Indie Games and the Need for Gatekeepers
Earlier this year, I posted an article exploring the manner talent agencies serve as cultural gatekeepers. While the post focuses particularly on talent agencies, it also highlights the continuing influence cultural gatekeepers play in both the production and consumption of a significant portion of today’s cultural expression. Recently, Microsoft’s attempt at revitalizing Xbox Live Indie Games and the praise and critiques Microsoft has received for doing so illustrates the continued importance of cultural gatekeepers, even in today’s digital cultural landscape.
Microsoft’s Xbox Live Indie Games provides a digital platform for Xbox Live users to download games made by independent game developers and small game studios not associated with the major publishers. This is certainly an example of today’s convergence culture. The implementation of large hard drive storage devices and emergence of high bandwidth internet connections has helped create an online community that gives small developers an opportunity to connect their cultural products with a potential audience outside the limitations and power implications of the established retail distribution system.
Certainly, we can view this as a positive for both cultural producers and cultural consumers. Freed from the limitations of the established distribution system, small game developers can not only exercise more creative authority in the video games they make but can also receive more significant financial rewards since they no longer need to share the revenue with publishers. On the consumption end, theoretically this platform may provide players with larger variety and potentially more creative assortment of video games to experience.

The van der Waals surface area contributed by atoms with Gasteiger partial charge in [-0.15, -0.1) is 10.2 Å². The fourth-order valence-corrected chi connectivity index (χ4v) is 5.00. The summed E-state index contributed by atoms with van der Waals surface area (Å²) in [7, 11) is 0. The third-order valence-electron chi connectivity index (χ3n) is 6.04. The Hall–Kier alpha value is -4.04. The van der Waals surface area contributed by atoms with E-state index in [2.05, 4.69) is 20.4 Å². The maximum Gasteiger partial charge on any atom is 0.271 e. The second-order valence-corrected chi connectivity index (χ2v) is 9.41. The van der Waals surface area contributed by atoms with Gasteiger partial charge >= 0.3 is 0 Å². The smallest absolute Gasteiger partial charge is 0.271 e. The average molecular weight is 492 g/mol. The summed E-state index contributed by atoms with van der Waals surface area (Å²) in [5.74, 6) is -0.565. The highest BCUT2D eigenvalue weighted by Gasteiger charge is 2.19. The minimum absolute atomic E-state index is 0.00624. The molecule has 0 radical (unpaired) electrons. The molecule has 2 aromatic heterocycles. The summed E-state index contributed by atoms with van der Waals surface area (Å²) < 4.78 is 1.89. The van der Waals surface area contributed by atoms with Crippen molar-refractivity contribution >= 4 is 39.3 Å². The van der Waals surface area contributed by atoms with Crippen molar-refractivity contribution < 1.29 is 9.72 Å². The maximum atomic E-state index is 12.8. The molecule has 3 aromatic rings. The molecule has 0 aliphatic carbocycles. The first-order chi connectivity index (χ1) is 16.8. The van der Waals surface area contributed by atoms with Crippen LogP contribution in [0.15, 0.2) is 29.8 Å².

On the other hand, as sociologists, we must be cautious in our evaluation of this developing trend. While it certainly provides an alternative model to the standard means of distributing and consuming video games, as recent critiques of the service illustrate, it has not completely revolutionized the industry. While gamers and game journalists are both excited about Xbox Live Indie Games’ potential, many have expressed frustration with the platform’s navigation system, arguing that it is impossible to decipher which games are worth purchasing out of the sea of possibilities.
To deal with this problem, the most popular gaming website in America now provides weekly suggestions for Xbox Live Indie Games, with similar sites planning on following suit. The need for such interpretive communities even in the rough and tumble terrain of the indie gaming scene highlights the strong role cultural gatekeepers in all fields play in guiding society’s experiences with cultural texts.